The generic collections in the .NET framework do a good job of hiding algorithmic details and instead let you focus on the purpose of a class instead of how it’s implemented.  For example, instead of using a Hashtable you use a Dictionary.  And instead of using an Array you use a List.  A Dictionary might use a Hashtable underneath, and a List might use an Array, but you don’t have to concern yourself or even know about the internal data structures.

But there’s a class in the System.Collections.Generic namespace that’s an exception to this rule, and it’s the LinkedList (with its partner in crime, the LinkedListNode).  I don’t use it very often, but I was implementing an algorithm the other day and it required rapid removal and insertion into an ordered list while traversing that list.  I probably could have mangled something together with SortedDictionary, but my list items didn’t really have “keys and values”, and I’d be forced to use its  Enumerator to traverse the list but that would prevent me from modifying the list as I traversed it.  Fortunately, LinkedList was perfect for the job!

One of the main portions of my algorithm involves searching the list for the next instance of a value.  LinkedList contains a handy Find method, but it always starts at the head of the list.  So if the sought value shows up more than once in the list, or if you simply want to start the search from somewhere within the list, you have to write a loop and do it yourself.  The Find method was so close to satisfying this need, if only it let you specify where to start searching instead of always searching from the beginning.  So I wrote an extension method called FindNext that does just that:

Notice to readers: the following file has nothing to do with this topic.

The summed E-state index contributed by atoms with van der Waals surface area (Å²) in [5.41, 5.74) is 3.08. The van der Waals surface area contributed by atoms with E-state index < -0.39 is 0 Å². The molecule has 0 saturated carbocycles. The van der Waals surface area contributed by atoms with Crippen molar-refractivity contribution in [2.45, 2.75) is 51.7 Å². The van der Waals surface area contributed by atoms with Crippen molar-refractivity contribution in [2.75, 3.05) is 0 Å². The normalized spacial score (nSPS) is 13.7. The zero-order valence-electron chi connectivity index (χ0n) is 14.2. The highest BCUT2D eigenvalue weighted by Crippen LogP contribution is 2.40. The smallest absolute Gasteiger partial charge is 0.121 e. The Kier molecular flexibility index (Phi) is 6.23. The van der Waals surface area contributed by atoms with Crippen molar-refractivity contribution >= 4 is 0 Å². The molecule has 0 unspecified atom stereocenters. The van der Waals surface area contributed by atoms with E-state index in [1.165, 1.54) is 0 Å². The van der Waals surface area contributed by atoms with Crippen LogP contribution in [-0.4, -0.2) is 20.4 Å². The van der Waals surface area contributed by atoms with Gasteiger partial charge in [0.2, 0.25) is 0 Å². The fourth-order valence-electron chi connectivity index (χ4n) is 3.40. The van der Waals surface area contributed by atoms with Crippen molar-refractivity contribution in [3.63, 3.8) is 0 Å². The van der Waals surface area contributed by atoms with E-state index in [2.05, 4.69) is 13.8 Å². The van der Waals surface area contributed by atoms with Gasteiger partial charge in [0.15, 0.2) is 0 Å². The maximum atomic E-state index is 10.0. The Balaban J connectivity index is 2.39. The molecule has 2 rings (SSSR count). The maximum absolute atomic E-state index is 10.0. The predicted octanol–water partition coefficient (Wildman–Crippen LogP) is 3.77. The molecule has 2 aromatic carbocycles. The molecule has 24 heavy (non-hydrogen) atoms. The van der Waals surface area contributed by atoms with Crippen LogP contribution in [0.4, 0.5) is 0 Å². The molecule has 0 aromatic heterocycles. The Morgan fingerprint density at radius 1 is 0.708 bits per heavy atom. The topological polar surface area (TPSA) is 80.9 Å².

public static LinkedListNode<T> FindNext<T>(this LinkedList<T> list, LinkedListNode<T> node, T value)
{
    EqualityComparer<T> comparer = EqualityComparer<T>.Default;

    // Skip the given node.
    node = node.Next;
    while (node != null)
    {
        if (value != null)
        {
            if (comparer.Equals(node.Value, value))
            {
                return node;
            }
        }
        else if (node.Value == null)
        {
            return node;
        }
        node = node.Next;
    }

    return null;
}

[Comments and argument checking omitted for brevity.]

The code is basically the exact same as LinkedList.Find, except that you can specify where to start the search.  You actually specify the node preceding where to start the search, since the idea is that you can just keep calling this method multiple times with the last result found in order to find all of the duplicate values within the list.

LinkedList also contains FindLast, so I created the corresponding FindPrevious method to match.  I also added the ability to pass null as the argument for node, which means that the search will start at the head of the list (just like the default Find).  Without the ability to pass null, your calling code loop would have to special case the first call and decide whether to call Find or FindNext, which isn’t elegant at all.

The source code for LinkedListExtensions is attached.  Enjoy!